A 1989 article in the Philadelphia Inquirer describes the beginning of this process, reporting 15 Equity theaters in the metro region — up from exactly one in 1979. But when Schoonover arrived in 1992 she recalled that theaters with Equity contracts were still relatively hard to find. Today, at least 30 of 77 theaters in the Philly area have an Equity contract (that number doesn’t count venues that have special appearances by, or guest artist agreements with, Equity actors). The pay scale varies dramatically, from more than $900 a week minimum for the mammoth Walnut Street Theatre, to $776 minimum for the next tier (like the Arden or the Philadelphia Theatre Company) and a $618 minimum for the tier below that (the Wilma, for instance).

But these are the top theaters in the city. What about those just starting out or those who prefer to work in more avant garde theaters? Even for this strata, Philly holds an allure beyond the relatively low price of rent. Here, it is a norm to pay actors on the smaller stages, or even for readings. Partly, this may be due to the eligibility criteria for the local Barrymore Awards – think of them as Philly’s Tony Awards – which require applicants to offer actors a pay scale of at least $150 a week.

“The difference comes in the smaller theaters that aren’t required to pay us [by Equity] but still do,” said Krista Apple, who has worked in theater for 15 years, moving to Philly in 2006 for Temple’s theater program. “There seems to be more of a tradition here of compensating artists for their time. The smaller theaters here are paying their actors even though they don’t have to because if they don’t, actors will go take another show that will pay them. That is not the case as much in Chicago and New York.”

The difference may simply be that the supply of labor in Philadelphia is tighter. Actors showing up for an audition in New York will have far more competition from others of similar weight, height and temperament, so even getting an unpaid gig is tougher.


Actor Tom McCarthy starred in the one-man play, "The Philly Fan." The veteran actor, who turns 80 this year, said he has worked at almost every theater in Philly. He also appeared in HBO's "The Wire." (Handout photo)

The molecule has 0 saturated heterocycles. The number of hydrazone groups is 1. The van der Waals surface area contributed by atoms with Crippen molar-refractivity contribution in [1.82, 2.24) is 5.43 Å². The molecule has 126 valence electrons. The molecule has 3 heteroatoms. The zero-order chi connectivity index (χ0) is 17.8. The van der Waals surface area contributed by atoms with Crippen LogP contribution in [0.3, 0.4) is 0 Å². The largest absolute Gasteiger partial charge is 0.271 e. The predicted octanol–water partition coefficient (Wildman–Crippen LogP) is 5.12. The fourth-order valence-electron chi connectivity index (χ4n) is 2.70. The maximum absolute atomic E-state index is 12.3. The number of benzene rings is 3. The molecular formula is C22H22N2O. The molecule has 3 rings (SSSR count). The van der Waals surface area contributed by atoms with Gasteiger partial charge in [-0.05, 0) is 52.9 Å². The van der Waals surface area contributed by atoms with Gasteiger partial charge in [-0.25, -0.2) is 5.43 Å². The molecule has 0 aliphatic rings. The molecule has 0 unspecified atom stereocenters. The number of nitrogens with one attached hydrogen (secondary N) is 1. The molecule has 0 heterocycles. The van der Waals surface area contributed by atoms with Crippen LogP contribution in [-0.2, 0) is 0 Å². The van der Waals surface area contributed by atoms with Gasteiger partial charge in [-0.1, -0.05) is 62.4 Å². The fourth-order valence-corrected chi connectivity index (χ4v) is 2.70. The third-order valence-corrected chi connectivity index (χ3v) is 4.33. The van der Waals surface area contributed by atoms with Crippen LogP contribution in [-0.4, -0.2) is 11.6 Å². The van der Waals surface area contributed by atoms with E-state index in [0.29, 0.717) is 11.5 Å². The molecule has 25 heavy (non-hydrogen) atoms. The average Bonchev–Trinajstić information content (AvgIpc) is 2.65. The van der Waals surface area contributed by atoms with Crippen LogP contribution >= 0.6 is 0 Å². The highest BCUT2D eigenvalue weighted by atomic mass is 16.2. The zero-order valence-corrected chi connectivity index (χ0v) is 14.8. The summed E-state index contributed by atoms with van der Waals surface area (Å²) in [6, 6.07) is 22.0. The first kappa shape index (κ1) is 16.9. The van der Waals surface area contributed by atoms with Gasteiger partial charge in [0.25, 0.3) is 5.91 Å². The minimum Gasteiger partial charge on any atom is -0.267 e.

Despite Philly’s tradition of actually compensating its actors, few can get by on theater jobs alone. (For one thing, there are relatively few actors who can expect a steady string of stage work all throughout the year, so many will have to suffer at least a few weeks of unemployment.) Other than the universal side work of artists everywhere – bars, coffee shops and restaurants – Philly also offers theater work, of a kind, at the Constitution Center or as a standardized patient for the area’s many medical schools (which have a constant demand for people who can act like they really do have an incipient case of yellow fever or some rare strain of syphilis). The city’s many universities also offer plentiful adjunct work in theater departments, although the pay for those positions is almost as poor as acting. Combine working as an adjunct with acting and one's yearly income could hover around $30,000.

Still, there are presumably more homeowning actors in Philadelphia than New York. And because of the abundance of Equity theaters, and the relatively tight labor supply, good Philly actors can also be guaranteed relatively steady employment under the stage lights year-round, without having to leave the city. That is not the case in the Big Apple, where many actors are forced to take out-of-town gigs, or non-paying shows, due to the immense amount of competition. 

“There are thousands of actors living in New York City who probably never work in New York City; they have to go out in the road and all,” said McCarthy, who is turning 80 this year and estimated he has worked at almost every theater in Philly. “You can live in Philadelphia, own your home, have your family. If you are working for one of the bigger theaters, you can do theater at night, make a decent living and be at home by 11 o’clock having a beer on your porch.”